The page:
One of the things I'm finding is that grad-school is very much what you make of it. Meaning, that basically, there aren't constant problem sets. You're not continuously being quizzed on reading. You read, you don't, no one cares. It's also very unstructured, routine wise. Sometimes there is class at 9:00 am, and sometimes there's no class until 11:00 am. And sometimes there is no class at all.
So my question for those of you who have already finished grad school, or for those of you who are currently in grad school is: how do you create routine or organize your time? Are you really structured, or do you go with the flow? My new plan, which I admit is more of a theory, is that I should be working eight hours a day at school, like it's a job. So eight hours of work can include time spent researching, essay writing, reading, in lecture or seminar, in office hours, etc, as long as it is productive work. But I'm not sure how realistic this is. If eight hours a day is really enough ... and how much time I also need to allow for non-school stuff, or for school societies and things. On weekends, do I also need to work eight hours a day? How do you create work-life balance?
And, how do you create school-sustainability balance? Today, I bought a doughnut encased in plastic. And yes, I was sad about the plastic, but I was STARVING, and mmmm ... doughnut! I'm having a really hard time figuring out how to manage my eating when I'm on campus all day without access to a kettle or microwave. Anyone have any suggestions? I have difficulty waking up in the morning in time to make myself a sandwich for lunch, so when I worked, I would say, make a lasagna on Sunday, and then eat it for lunch all week, but without a microwave available at school it's tough. Also, if you have a way of avoiding the vending machine at midnight when all I want is chocolate, and the vending machine is RIGHT THERE a few feet from my dorm room, I would appreciate that as well. My waist line (and waste line) will thank you.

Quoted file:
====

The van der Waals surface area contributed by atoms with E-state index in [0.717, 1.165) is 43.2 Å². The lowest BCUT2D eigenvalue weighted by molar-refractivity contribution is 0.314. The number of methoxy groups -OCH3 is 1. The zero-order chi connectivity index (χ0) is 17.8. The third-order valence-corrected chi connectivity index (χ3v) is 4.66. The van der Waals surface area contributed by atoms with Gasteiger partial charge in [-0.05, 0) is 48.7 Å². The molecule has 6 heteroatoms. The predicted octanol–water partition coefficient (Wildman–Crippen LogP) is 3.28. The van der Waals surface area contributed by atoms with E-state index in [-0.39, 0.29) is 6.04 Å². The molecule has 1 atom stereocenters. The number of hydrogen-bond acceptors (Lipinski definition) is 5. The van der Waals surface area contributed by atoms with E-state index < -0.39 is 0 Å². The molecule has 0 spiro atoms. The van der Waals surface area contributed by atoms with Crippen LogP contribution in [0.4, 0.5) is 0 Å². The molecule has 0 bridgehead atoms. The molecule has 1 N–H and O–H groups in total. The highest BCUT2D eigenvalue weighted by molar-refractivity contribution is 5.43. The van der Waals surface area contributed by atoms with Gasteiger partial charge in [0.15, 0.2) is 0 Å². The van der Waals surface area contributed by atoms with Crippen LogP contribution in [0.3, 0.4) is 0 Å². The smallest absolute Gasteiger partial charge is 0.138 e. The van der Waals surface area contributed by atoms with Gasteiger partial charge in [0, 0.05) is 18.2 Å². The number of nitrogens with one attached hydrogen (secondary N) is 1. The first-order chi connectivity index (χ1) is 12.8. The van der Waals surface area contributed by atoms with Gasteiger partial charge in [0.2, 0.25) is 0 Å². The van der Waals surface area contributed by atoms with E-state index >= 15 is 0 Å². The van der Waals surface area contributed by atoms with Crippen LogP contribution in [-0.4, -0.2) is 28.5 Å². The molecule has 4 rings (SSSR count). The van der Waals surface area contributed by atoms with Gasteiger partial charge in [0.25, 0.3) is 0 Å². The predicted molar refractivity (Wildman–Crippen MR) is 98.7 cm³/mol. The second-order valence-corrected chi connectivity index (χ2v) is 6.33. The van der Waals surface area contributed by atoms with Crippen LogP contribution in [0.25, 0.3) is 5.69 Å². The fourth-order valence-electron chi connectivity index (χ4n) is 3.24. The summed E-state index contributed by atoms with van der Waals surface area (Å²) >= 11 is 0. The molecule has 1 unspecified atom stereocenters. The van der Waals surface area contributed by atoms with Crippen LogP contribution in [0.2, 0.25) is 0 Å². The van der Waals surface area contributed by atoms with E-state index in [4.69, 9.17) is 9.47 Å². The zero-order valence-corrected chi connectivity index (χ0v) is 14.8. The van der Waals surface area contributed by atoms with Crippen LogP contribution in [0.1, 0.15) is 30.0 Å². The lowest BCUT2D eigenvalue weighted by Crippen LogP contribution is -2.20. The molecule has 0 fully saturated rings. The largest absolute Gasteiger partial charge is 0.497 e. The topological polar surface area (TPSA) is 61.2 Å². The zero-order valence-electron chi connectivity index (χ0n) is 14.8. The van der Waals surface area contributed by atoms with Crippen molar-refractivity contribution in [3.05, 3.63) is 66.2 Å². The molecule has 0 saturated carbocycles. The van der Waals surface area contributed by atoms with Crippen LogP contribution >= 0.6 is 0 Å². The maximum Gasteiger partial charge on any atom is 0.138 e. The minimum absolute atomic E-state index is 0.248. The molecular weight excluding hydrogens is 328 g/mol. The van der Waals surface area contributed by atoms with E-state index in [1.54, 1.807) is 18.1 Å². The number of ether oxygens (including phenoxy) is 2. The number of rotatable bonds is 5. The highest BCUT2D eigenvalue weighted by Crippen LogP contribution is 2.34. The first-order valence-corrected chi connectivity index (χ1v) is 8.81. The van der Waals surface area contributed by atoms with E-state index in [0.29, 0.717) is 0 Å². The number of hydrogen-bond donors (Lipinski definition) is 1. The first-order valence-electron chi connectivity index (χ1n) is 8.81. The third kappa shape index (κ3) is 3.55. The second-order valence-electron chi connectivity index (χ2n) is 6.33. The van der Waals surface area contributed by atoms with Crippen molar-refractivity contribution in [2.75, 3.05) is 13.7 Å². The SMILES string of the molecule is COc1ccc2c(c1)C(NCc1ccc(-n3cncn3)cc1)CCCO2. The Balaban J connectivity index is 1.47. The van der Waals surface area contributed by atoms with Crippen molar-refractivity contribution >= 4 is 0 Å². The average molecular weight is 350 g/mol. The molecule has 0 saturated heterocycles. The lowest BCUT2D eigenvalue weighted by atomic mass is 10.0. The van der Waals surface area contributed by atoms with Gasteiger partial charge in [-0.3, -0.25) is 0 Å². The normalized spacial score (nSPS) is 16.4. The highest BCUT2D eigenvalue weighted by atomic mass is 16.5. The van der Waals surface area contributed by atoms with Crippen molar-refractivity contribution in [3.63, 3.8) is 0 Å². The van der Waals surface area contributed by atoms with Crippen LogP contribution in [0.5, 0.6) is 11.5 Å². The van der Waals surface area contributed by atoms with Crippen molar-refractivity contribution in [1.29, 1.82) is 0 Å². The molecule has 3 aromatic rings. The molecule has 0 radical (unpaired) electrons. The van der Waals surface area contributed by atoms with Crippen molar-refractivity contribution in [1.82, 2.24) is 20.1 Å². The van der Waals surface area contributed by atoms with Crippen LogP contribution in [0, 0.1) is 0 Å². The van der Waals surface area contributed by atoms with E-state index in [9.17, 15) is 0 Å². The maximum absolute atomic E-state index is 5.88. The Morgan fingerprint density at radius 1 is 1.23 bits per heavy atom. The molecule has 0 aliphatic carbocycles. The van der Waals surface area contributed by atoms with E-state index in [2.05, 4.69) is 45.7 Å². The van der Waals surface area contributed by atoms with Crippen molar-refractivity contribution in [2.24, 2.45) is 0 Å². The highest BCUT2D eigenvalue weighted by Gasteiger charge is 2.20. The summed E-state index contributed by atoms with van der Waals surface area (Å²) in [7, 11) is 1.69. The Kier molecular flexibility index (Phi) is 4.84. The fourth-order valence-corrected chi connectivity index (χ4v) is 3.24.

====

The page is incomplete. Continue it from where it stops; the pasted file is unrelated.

1 month ago